Necesitamos maestros: Latinx students seek representative faculty members

Students seek faculty with similar cultural backgrounds as mentors


“Increasing recruitment efforts of Hispanic/Latinx representation amongst faculty and administrative staff is a powerful message to Latinx students that they belong here too,” a recently-released open letter to the University administration reads. 

Max Patten | Cavalier Daily

Students identifying as Hispanic or Latinx compose 6 percent of the University student body, while less than 2 percent of the University’s faculty identify in the same way. In the College, there are a total of 24 teaching or research faculty members identifying as Hispanic or Latinx — nine of whom teach in the language department. At the University as a whole, there are a total of 80 teaching and research faculty members identifying as Hispanic or Latinx.  

Some students have said the lack of representation among Hispanic-Latinx faculty at the University is discouraging. 

“Increasing recruitment efforts of Hispanic/Latinx representation amongst faculty and administrative staff is a powerful message to Latinx students that they belong here too,” a recently-released open letter to the community reads. The letter, released Monday at the end of Hispanic Heritage Month, has been signed by members of several Hispanic and Latinx groups, as well as members of the University community at-large.

Alex Cintron, a fourth-year College student and Student Council president, said he supports efforts to increase hiring of diverse faculty at U.Va. — noting that mentorship and representation should be among the University’s priorities when searching for new professors.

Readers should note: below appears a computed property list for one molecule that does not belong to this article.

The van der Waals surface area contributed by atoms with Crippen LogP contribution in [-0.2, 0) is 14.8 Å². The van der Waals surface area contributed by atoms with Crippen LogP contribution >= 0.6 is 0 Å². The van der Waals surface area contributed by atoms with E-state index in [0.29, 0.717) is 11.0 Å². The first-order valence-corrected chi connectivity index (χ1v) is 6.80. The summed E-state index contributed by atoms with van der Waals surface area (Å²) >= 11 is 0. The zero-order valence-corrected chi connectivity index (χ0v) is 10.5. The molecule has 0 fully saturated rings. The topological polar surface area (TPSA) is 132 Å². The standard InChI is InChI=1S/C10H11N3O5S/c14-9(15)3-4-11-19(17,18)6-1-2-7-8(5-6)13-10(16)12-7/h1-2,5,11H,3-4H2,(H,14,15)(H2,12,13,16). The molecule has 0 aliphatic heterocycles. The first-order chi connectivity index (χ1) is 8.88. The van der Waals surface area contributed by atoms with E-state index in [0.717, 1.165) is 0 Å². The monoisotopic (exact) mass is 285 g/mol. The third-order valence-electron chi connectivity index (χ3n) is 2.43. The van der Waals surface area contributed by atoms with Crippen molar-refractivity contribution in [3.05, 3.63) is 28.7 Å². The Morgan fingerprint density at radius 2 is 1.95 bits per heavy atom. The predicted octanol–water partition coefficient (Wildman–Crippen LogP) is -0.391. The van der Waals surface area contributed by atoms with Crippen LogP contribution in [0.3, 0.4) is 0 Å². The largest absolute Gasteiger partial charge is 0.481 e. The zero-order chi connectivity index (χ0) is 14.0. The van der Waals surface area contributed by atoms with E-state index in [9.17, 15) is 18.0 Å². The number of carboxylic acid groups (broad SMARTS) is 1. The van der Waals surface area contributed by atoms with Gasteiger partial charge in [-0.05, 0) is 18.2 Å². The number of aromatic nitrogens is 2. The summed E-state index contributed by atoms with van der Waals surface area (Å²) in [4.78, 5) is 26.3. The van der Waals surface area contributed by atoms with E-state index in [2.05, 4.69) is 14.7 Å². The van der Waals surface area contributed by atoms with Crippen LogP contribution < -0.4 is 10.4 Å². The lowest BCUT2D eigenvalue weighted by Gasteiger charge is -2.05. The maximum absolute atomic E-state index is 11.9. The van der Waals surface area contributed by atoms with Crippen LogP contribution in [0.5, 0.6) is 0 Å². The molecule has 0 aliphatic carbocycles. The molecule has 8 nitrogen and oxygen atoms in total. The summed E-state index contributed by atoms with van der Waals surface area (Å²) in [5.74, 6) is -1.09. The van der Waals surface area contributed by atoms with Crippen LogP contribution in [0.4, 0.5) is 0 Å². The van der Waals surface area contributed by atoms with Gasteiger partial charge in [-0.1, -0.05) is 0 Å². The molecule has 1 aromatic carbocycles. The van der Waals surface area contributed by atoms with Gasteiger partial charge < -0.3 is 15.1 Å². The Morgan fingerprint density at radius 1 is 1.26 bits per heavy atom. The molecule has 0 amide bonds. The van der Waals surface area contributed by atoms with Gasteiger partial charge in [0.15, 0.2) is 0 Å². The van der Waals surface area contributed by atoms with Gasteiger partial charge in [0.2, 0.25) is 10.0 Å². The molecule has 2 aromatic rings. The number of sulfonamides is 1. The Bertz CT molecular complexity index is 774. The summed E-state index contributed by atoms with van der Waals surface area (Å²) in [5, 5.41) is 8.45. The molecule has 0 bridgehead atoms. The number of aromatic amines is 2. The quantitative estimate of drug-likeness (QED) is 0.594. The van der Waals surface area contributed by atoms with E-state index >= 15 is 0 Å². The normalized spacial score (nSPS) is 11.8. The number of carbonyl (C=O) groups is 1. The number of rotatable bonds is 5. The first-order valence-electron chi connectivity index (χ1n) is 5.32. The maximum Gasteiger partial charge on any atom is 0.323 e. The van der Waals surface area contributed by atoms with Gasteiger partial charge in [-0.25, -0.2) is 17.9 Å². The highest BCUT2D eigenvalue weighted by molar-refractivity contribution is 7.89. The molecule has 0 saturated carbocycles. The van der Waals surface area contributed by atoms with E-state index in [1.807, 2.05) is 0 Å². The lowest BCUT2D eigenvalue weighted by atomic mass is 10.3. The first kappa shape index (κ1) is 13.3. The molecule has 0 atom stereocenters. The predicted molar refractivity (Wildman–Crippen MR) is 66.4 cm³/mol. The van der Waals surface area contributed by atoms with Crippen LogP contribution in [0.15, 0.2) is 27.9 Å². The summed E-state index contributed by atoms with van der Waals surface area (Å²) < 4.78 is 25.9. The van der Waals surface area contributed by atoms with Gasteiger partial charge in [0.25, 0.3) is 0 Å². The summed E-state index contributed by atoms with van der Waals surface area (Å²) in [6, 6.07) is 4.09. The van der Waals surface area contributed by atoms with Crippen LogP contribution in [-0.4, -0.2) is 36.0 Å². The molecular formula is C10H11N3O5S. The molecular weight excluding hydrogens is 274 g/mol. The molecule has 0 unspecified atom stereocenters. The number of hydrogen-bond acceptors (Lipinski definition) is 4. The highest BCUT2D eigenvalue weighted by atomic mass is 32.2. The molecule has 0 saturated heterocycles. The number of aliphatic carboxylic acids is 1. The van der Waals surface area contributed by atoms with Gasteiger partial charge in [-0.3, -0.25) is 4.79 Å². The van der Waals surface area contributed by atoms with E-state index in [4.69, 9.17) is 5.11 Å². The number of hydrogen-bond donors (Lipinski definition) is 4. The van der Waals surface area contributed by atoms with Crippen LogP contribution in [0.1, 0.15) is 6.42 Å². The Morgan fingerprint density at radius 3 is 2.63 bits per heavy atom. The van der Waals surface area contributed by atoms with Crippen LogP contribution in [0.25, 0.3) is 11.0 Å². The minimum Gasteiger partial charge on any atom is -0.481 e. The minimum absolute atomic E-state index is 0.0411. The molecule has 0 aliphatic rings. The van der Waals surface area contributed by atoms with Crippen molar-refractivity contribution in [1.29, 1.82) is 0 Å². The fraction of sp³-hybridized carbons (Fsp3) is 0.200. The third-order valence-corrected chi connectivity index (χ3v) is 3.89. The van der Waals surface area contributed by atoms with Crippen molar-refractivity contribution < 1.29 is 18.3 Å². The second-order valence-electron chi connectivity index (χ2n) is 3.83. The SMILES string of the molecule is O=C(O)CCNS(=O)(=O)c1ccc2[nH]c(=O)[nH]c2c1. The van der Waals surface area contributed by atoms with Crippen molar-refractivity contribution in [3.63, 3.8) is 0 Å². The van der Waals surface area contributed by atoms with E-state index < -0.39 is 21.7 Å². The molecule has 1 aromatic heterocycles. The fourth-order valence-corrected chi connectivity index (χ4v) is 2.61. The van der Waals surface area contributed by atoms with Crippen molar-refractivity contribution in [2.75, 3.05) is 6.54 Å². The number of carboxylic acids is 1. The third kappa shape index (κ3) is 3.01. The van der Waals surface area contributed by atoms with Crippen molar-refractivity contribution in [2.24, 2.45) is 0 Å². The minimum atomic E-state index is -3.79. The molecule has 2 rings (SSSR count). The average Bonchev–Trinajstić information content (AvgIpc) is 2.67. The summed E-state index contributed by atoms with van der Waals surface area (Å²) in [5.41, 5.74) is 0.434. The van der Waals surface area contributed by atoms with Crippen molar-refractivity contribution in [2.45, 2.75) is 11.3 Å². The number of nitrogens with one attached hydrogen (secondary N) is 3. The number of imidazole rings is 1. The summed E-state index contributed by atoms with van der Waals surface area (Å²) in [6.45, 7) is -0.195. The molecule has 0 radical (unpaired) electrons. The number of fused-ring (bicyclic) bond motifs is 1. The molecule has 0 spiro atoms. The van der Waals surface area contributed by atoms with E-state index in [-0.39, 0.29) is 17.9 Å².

“Representation, for all the classic reasons, is a good thing for us as minorities to see ourselves in positions of responsibility in the future,” Cintron said in an email to The Cavalier Daily. “If a Latinx student can have a Latinx faculty member, then that increases the odds that they will be more likely to envision themselves being a professor in the future.”

In an interview, Kayla Dunn, a third-year College student and Latinx Student Alliance president, emphasized the importance of academic role models, particularly for minority students.

“I think it's a lot easier to see yourself at a certain place in life or at a certain position when there’s someone in that role who you can resonate with,” Dunn said.

Vicki Gist, the director of Multicultural Student Services, agreed about the importance of representation as well.

“There is significant research to show that representation matters,” Gist said. “For members of groups that have been historically disenfranchised or marginalized, having mentors and role models with whom they identify results in higher educational aspirations, better grades, retention, persistence, and overall satisfaction with university life.”

The lack of faculty representation poses other logistical challenges for certain students. For instance, Dunn said, Latinx and Hispanic groups can struggle to find faculty to advise them — a resource often available to special status organizations around Grounds. She added that Multicultural Student Services has a limited staff to the detriment of the community.